In Praktikos Evagrius explains: ‘There are eight general and basic categories of thoughts in which are included every thought. First is that of gluttony [greed], then impurity [lust], avarice, sadness, anger, acedia, vainglory, and last of all, pride.’ As we will see, all of these thoughts are caused by wounds to our ego in childhood and are overcompensations for the survival needs that were actually – or only in our perception – partially met or not met at all. (Acedia is here the exception and we will meet him/her next week)
We saw Evagrius’ emphasis on ‘watching the thoughts’, to be mindful. He further gives practical advice to find out what our most important persistent thoughts, our primal wounds, are: ‘We must take care to note the different types of demons and take note of the circumstances of their coming. We shall know these from our thoughts. We ought to consider which of the demons are less frequent in their assaults, which are the more vexatious, which are the ones which yield the field more readily and which the more resistant.’ His true knowledge of the human mind and his attention to detail is very impressive. Evagrius and his contemporaries saw the main ‘thoughts’ or ‘passions’ that drive us as ‘gluttony’ [‘greed’] and ‘pride’. All the other ‘thoughts’ follow logically from these two. ‘Greed’ is seen as an over-indulgence in the senses in general, so applies to food/drink, possessions and sex, hence ‘impurity’ [lust]. That in turn leads to ‘avarice’ – you want to keep what you have – or to ‘sadness’ – you do not have everything you would like. Then ‘anger’ (and envy) arises towards those who have what you lack, or who try to take it away from you. Then in turn come ‘vainglory’ and ‘pride’ – you want to show off your possessions and achievements and claim all the credit for them, not allowing for ‘talents’ you have received as a gift from the Divine.
The connection between these ‘thoughts’ and our ‘survival needs’, especially those that are perceived as ‘unmet’ is easy to see. The normal, ordinary acceptable need to have sufficient for survival becomes because of these unconscious ‘unmet needs’ an overwhelming drive, e.g. ‘greed’. Then possessing things and people will give us the illusionary sense of the love, pleasure, security, esteem, power and control we crave.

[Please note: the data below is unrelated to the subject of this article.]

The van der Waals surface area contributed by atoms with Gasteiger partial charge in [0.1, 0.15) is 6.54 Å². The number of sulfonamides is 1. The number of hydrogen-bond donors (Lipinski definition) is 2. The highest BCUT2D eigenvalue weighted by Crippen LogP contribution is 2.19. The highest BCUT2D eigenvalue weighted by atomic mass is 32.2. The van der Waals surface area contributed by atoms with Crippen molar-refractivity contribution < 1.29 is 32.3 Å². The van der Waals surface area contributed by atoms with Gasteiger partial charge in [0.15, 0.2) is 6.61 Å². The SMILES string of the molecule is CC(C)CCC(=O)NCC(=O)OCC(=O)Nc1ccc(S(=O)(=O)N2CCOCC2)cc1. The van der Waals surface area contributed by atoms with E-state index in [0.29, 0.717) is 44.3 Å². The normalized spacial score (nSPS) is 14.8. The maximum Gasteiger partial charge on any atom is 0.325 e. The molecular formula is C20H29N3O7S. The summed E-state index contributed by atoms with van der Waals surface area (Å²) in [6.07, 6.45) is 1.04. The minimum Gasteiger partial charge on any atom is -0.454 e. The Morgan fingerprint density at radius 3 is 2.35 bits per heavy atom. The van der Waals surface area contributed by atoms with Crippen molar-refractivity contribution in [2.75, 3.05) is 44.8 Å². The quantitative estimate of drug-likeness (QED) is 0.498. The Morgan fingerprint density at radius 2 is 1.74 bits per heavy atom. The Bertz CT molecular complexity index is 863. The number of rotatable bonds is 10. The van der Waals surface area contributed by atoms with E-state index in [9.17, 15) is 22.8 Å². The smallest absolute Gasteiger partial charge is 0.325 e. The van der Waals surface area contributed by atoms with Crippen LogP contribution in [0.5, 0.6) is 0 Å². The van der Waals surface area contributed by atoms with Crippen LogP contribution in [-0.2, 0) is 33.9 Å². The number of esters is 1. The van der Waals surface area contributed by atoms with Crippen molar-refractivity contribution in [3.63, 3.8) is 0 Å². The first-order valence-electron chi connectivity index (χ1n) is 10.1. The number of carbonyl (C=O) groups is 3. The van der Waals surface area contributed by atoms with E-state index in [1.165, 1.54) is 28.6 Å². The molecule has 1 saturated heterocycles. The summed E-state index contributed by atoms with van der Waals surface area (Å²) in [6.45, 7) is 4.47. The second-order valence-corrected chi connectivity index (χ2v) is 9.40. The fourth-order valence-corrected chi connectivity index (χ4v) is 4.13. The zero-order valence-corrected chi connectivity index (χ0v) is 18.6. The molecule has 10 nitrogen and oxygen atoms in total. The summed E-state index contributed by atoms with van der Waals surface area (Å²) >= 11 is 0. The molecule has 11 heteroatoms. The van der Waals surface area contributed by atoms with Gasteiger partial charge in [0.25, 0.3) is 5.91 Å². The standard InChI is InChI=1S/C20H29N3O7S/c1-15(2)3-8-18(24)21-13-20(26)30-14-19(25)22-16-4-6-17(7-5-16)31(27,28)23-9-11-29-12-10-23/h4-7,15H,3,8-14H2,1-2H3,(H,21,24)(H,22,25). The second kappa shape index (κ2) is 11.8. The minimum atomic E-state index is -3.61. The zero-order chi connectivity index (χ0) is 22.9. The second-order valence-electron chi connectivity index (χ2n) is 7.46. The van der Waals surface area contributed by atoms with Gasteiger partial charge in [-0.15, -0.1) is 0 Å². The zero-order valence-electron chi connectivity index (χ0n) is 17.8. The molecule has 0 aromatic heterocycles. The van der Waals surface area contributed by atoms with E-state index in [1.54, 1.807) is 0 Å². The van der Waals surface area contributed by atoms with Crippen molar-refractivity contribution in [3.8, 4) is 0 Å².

As its prime consideration is survival, the ego hijacks our whole being into self-centredness, as Maximus the Confessor, a few centuries later than Evagrius, formulated: ‘Whoever has philautia has all the passions’ – the Greek word ‘philautia’ means self-love, self-centredness, ego-centricity. He too linked this with the survival instinct: ‘The cause of this deviation of the natural energies into destructive passions is the hidden fear of death’.
We do need a survival instinct; it is an integral and essential part of our nature. You have only to see a new-born baby cling with all its might to your finger, when you pretend to lift it just with one finger from its cot, to understand truly how strong this survival instinct is. This is basically what the function of the ego is to help us survive, hence its importance. But what we have to avoid is the ‘demonic’ dominance of the ego driven by the need to over-compensate for the wounds caused by perceived or real ‘unmet needs’. Then we are not free, but literally demonically possessed. Only awareness and understanding will free us from their domination.
Hence the importance of paying careful attention and prayer/meditation. This is exactly what Evagrius emphasizes, as we heard a few weeks ago: the way to confront and to identify our personal ‘demons/evil thoughts’ is twofold: by prayer/meditation – leading to the inner silence necessary for being aware of the supporting spiritual powers within and their gift of insight into our behaviour – and by effort, by paying attention outside the actual time of prayer, in daily life, to our thoughts and actions. Both will then lead to self-knowledge and awareness. We can only combat these demons by bringing them from the unconscious into the light of consciousness, and we can only do this with the help of our ‘true’ self, the Divine force of Light and Love within us. As long as they are unconscious forces we have no control over them. Just by making them conscious, by being aware of them and accepting them we rob them of their power.
Evagrius, like Freud, Jung and many other modern therapists considers insight as the crucial start of healing, by the fact of bringing unconscious material to the light of consciousness. The source of insight is our spiritual intuitive consciousness, linked to Divine consciousness, but our rational consciousness is then needed to clarify this insight. Thus the injunction we hear in the Philokalia: ‘Collect your mind in your heart.’ But the ‘mind’ referred to has to be rational consciousness free of ego wounds that have become ‘passions’: “reason is the most valuable and the most specifically human power of man and yet is subject to the distorting effects of passions. Only the understanding of man’s passions can free his reason to function properly”, as Erich Fromm, a German psychologist and psychoanalyst of our times mentions in Psychoanalysis and Religion.